Here’s a syllogism for you: All junggol are hot pots, but not all hot pots are junggol. A popular postwar dish cooked tableside in the same burner-wok combo is called budae jjigae, or army-camp stew. You can find the sweet-spicy stew—infamous for the Spam, hot dogs, and ramen noodles it often contains—at Lynnwood’s Sam Oh Jung or Federal Way’s Chang-Ahn Jung. And at Hae-Nam Kalbi & Calamari, the restaurant’s star dish is a hot pot transliterated as oh-bul-sah. The Shoreline restaurant (spawned from a Seoul institution) is nowhere near as popular as it was 18 months ago, when you’d need a reservation to get a seat in one of the wood-paneled private rooms and a modicum of patience to get seated at the long, quasi-communal tables. But though Hae-Nam’s banchan isn’t nearly as vividly flavored as it used to be and the place is at one-third capacity now, the oh-bul-sah remains the reason to go. In fact, most of the parties around you will be dishing out food from low-sided, flat-bottomed black pots, cast-iron pans without handles.
The oh-bul-sah contains whorls of thinly shaved bulgogi (marinated beef), skinny purple squid tentacles, and thick chunks of squid bodies with scallions and gray potato-starch noodles. As the opaque red liquid in the pot reduces into a thick sauce, the noodles transform into transparent, gelatinous lengths that soak up the broth and wriggle around the bowl, almost impossible to corral into your mouth. As the dish cooks down, the calamari tends to toughen up, but its sweetness disperses into broth and fuses with the beef, and the sauce becomes unctuous. If you and your friends are able to finish your hot pot, the waiters will add white rice to the pan and fry it up with the rest of the sauce. But that’s a job for four ambitious diners.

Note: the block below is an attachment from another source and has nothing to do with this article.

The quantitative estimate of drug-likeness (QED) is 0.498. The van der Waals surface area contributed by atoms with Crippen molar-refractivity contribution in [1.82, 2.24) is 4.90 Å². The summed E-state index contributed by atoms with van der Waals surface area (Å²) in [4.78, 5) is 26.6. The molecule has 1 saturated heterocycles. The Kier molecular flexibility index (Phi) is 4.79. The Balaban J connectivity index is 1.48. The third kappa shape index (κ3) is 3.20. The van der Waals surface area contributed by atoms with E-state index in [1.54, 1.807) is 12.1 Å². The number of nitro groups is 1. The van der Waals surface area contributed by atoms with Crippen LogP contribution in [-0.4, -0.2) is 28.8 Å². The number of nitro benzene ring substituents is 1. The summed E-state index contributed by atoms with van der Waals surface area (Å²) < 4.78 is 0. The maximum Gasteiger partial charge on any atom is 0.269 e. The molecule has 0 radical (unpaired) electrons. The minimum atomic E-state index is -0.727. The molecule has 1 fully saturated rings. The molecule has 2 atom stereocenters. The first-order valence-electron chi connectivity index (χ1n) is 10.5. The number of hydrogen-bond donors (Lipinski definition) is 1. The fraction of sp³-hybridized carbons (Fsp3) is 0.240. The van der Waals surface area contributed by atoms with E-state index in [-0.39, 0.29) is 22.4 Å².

In fact, don’t believe any menu that tells you junggol serves two. It’s party food indeed. Two of us order the most expensive hot pot on the menu at Sam Oh Jung in Lynnwood, and $33 brings us enough stew to feed five. If the crowds have abandoned Hae-Nam, it’s because they’ve headed to this attractive strip-mall bistro. The two servers on duty are so rushed that they only catch you when you press the call button on the corner of your table.
Sam Oh Jung lists a seafood junggol and a mixed beef and octopus hotpot, but it is the black-goat junggol listed at the bottom of the specialties page, almost like a footnote, that catches our attention. It’s a winter dish par excellence, and while some claim that black goat is particularly good for the manly forces, Hepinstall says that the stew’s tonic properties apply to women as well.
The broth in the wok is more the color of an Irish stew than a Chinese wedding dress. Once the fire is lit, all the ingredients carefully arranged on top sink into the murk—the slices of lean goat meat and scallions melt down, curly tubes of goat intestine grow slightly less chewy (they’re easy to pick out if intestine isn’t tonic enough for you), and the shiso leaves (described as wild sesame in the menu) darken and lose their bright almond-tinged fragrance, tasting only of subtle mint. The broth has a rich, grassy-grainy tinge to it that comes from ground perilla seeds, so when you roll the slivers of meat into the dipping sauce, its chile paste, mustard seeds, perilla seeds, and a touch of vinegar take off in a dozen different directions. As the broth burbles away, growing darker and richer, we dip, chew, and sip, then reach our chopsticks into the steam once more.